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Ray LaMontagne

April 18 • Taft Theatre

By Brian Baker · April 15th, 2009 · Sound Advice
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Ray LaMontagne’s soulful spin on Folk/Pop has made him something of a sensation here and around the world, reaching the upper reaches of the album and singles charts with all three of his albums: 2004’s Trouble, 2006’s Till the Sun Turns Black and last year’s Gossip in the Grain. His songs have been atmospheric fixtures on television and movies, but the biggest indication of his acceptance may well have been when American Idol winner Taylor Hicks chose to cover “Trouble” during the competition.

LaMontagne only began pursuing a musical career a little over a decade ago.

The New Hampshire native’s turbulent childhood included poor grades, fights and abandonment by his musician father, which drove him away from music. While working in a Maine shoe factory, he heard the Stephen Stills song “Treetop Flyer” on the radio and was inspired to tap into his natural singer/songwriter talents.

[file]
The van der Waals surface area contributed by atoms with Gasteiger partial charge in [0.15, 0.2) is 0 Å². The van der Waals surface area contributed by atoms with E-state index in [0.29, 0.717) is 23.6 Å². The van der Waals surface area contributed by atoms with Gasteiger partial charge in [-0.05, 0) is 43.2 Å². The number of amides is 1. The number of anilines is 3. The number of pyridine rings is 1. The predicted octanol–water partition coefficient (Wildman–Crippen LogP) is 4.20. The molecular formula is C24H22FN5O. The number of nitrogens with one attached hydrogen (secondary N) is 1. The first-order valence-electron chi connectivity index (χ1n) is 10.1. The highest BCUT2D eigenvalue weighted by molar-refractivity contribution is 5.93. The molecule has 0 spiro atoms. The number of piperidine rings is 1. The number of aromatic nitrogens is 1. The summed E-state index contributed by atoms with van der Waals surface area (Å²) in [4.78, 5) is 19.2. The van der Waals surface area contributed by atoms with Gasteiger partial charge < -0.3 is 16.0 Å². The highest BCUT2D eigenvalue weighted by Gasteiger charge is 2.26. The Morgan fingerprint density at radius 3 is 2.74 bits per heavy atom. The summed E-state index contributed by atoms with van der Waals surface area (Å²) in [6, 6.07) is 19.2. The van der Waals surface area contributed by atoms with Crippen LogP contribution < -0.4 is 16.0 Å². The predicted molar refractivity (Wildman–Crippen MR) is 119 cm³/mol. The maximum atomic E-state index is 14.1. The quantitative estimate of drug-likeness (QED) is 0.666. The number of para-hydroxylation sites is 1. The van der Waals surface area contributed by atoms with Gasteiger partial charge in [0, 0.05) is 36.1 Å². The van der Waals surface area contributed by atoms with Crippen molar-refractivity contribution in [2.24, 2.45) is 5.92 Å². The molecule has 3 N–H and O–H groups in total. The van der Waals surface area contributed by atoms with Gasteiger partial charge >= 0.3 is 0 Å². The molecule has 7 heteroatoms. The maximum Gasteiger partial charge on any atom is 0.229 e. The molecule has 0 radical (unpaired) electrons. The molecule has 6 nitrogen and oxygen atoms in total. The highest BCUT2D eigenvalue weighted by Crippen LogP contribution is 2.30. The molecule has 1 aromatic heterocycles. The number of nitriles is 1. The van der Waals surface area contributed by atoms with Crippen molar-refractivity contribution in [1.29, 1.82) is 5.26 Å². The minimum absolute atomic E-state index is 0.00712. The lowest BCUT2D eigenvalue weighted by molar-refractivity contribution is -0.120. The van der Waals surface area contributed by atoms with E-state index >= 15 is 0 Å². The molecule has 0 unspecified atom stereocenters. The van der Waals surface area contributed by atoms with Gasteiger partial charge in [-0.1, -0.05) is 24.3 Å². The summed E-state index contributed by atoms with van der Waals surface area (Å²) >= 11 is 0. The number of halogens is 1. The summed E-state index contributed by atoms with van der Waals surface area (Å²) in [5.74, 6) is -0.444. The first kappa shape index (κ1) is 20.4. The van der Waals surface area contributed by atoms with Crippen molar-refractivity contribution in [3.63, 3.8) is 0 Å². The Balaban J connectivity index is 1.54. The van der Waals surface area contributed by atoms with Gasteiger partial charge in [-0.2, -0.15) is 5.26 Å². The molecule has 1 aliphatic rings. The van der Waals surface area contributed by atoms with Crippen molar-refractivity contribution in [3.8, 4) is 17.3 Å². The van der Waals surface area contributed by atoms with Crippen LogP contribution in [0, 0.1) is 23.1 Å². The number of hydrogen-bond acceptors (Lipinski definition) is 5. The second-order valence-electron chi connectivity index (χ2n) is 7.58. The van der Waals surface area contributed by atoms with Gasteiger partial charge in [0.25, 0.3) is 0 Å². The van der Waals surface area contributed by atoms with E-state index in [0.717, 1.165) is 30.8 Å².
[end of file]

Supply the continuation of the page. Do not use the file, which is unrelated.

A 10-song demo earned him some opening slots and a publishing deal, which led to the recording of Trouble.

LaMontagne’s busy touring schedule and wide exposure over the past five years helped propel Gossip in the Grain to the No. 3 spot in its first week of release last fall. Utilizing avowed influences like Stephen Stills and CSNY, Neil Young, Bob Dylan, Ray Charles, Otis Redding and Joni Mitchell, LaMontagne comes out the other end sounding like an evocative cross between Joe Cocker, Jesse Winchester and Van Morrison, with plenty of creative quirks for good measure (he’s performed concerts in the dark to avoid the glare of the audience’s attention). While you might not see Ray LaMontagne, you can’t help but be moved by him.

(Buy tickets, check out performance times and find nearby bars and restaurants here.)

 
 
 
 

 

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